Zarahemla Magnetometry

Zarahemla Magnetometry Scanning and Discovery

The Fires of Zarahemla, 11/27/2020
By John Lefgren, 11/27/2020

 The above map was drawn by Robert E. Lee in 1834 when he came as a young Army officer to deal with the geology of the Keokuk Gorge that stopped riverboats on the Mississippi. Lee came with a company of soldiers. He wanted to determine if it would be possible to create a channel for riverboats to go through the Des Moines Rapids.

From 1834 to 1837, Robert E. Lee and his men built an outpost known as Fort Des Moines No. 1. In 1837 the U.S. Army abandoned the outpost. From 1839 to 1846, Montrose became a landing place for many Mormons who were refugees from Missouri and immigrants from Europe. At first, the Saints lived in Lee’s abandoned barracks. The town soon became known as Montrose. Among the town’s residents were Brigham Young, Wilford Woodruff, and Erastus Snow. Indeed, Nauvoo’s streets aligned to the streets of Lee’s map for Fort Des Moines. For eight years, there were thousands of more Mormons living in Montrose than the town’s current population of 898. Montrose then as well as now had a town area of one square mile or 640 acres. In our research for the Fires of Zarahemla, we scanned the cropland of 21 acres inside the square mile of the city’s limits. Charcoal samples from the ground of this land will be the basis for determining the Carbon-14 dates of the fires.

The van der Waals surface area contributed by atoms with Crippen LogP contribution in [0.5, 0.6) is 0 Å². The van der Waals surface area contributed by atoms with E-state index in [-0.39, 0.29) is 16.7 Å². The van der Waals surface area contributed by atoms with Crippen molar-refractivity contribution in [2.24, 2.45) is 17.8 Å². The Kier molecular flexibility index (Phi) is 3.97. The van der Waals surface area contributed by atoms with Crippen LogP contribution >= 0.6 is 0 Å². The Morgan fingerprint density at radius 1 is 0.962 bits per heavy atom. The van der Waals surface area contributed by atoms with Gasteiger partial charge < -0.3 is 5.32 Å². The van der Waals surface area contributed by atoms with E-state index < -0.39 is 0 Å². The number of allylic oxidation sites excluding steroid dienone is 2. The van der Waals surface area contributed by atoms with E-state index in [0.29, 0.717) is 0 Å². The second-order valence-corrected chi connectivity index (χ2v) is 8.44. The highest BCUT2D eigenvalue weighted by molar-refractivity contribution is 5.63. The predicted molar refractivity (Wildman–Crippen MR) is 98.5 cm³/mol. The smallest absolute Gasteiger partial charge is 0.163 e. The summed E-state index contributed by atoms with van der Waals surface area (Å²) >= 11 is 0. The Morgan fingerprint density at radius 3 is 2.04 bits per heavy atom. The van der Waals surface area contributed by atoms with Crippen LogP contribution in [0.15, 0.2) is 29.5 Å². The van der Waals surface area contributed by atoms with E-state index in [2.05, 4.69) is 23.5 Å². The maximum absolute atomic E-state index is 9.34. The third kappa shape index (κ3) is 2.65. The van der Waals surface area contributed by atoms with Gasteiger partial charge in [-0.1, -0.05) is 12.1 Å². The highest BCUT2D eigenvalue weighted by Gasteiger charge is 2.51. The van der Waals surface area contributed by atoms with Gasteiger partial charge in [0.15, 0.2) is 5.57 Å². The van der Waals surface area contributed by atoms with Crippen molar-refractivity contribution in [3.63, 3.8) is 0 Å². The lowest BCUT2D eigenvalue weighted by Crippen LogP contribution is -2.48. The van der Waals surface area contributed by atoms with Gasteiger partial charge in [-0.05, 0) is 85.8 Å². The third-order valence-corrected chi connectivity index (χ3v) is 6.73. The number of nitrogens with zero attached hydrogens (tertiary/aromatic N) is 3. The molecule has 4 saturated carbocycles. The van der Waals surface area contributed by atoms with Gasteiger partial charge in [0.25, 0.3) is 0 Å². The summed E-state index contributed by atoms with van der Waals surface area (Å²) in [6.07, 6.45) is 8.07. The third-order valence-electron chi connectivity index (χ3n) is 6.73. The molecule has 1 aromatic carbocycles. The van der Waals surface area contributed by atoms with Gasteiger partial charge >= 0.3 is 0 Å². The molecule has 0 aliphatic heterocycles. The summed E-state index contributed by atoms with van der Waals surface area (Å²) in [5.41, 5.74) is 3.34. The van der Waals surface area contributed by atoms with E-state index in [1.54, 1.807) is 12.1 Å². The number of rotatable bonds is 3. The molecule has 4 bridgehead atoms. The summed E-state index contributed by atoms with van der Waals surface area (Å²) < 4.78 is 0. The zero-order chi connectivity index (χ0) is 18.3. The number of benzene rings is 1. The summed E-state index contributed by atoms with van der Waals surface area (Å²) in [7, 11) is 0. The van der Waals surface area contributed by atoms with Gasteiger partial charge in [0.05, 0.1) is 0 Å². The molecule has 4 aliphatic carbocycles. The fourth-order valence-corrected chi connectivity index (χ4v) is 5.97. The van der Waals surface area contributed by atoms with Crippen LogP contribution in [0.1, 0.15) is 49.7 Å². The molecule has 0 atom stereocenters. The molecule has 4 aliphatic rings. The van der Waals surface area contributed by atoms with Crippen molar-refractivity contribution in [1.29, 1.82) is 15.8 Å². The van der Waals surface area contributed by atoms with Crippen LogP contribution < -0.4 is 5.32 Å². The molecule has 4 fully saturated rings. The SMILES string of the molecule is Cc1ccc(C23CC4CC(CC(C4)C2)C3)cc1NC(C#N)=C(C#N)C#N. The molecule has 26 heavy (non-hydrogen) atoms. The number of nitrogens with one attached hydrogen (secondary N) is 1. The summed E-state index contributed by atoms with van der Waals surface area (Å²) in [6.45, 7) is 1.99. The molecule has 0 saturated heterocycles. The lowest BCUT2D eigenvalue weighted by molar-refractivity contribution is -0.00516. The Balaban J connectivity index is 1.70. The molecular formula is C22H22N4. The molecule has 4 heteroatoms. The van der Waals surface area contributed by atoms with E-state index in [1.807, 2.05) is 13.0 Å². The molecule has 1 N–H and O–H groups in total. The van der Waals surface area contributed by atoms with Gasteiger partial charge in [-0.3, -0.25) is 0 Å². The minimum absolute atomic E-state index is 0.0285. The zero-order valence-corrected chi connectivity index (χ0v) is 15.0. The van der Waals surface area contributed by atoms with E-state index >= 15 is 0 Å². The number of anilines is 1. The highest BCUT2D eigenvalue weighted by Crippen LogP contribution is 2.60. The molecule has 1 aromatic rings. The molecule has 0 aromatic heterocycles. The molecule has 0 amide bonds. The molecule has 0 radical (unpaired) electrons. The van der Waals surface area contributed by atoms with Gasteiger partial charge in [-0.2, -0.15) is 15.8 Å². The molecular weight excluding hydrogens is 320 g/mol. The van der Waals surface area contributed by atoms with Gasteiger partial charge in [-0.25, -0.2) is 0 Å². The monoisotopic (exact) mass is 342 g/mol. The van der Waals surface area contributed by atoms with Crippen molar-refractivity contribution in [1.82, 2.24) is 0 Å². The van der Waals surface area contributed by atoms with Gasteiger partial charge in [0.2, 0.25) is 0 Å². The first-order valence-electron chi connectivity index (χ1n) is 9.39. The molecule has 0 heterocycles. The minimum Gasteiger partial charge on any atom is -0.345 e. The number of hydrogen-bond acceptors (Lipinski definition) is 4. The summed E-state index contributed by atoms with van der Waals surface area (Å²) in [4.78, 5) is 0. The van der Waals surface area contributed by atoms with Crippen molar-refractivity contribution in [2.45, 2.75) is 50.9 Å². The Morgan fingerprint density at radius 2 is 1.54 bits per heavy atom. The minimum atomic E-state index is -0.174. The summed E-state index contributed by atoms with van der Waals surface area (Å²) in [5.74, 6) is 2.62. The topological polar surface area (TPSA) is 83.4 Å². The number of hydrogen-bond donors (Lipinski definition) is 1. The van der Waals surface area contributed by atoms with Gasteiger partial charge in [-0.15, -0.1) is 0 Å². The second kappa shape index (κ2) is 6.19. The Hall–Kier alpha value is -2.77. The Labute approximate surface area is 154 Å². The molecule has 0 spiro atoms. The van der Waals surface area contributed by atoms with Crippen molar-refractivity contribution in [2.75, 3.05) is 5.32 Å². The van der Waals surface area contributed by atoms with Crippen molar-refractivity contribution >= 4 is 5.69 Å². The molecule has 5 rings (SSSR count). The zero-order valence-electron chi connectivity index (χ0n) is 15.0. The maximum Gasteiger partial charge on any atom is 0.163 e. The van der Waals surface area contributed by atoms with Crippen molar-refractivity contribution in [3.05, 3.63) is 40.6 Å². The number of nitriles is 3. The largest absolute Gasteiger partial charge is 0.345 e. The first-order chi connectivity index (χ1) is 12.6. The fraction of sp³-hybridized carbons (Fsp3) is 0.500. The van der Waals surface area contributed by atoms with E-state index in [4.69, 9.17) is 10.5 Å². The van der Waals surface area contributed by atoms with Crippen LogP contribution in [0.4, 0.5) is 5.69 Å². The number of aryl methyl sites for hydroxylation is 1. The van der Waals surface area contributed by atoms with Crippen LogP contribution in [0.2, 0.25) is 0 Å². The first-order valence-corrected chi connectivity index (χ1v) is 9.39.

It seems strange that we have started our detailed search for the City of Zarahemla on a site that Mormons farmed many years before they went to the Salt Lake Valley. It also seems strange that when we look at old maps, we find that the Mormons in the mid-nineteenth century named the very road next to this site as “Zarahemla Road.”

We will take core samples from the ground that the first generations of Mormons farmed more than 150 years ago when they associated the land with the City of Zarahemla. This result was certainly not our intention. We went to the site because it had a cornfield that is well suited for the SENSYS MX V3 scan. Nevertheless, we are grateful that we can start on a site that was part of the Saints’ early history. We take comfort in the fact that we are so close to the faith of the first believers in this Last Dispensation.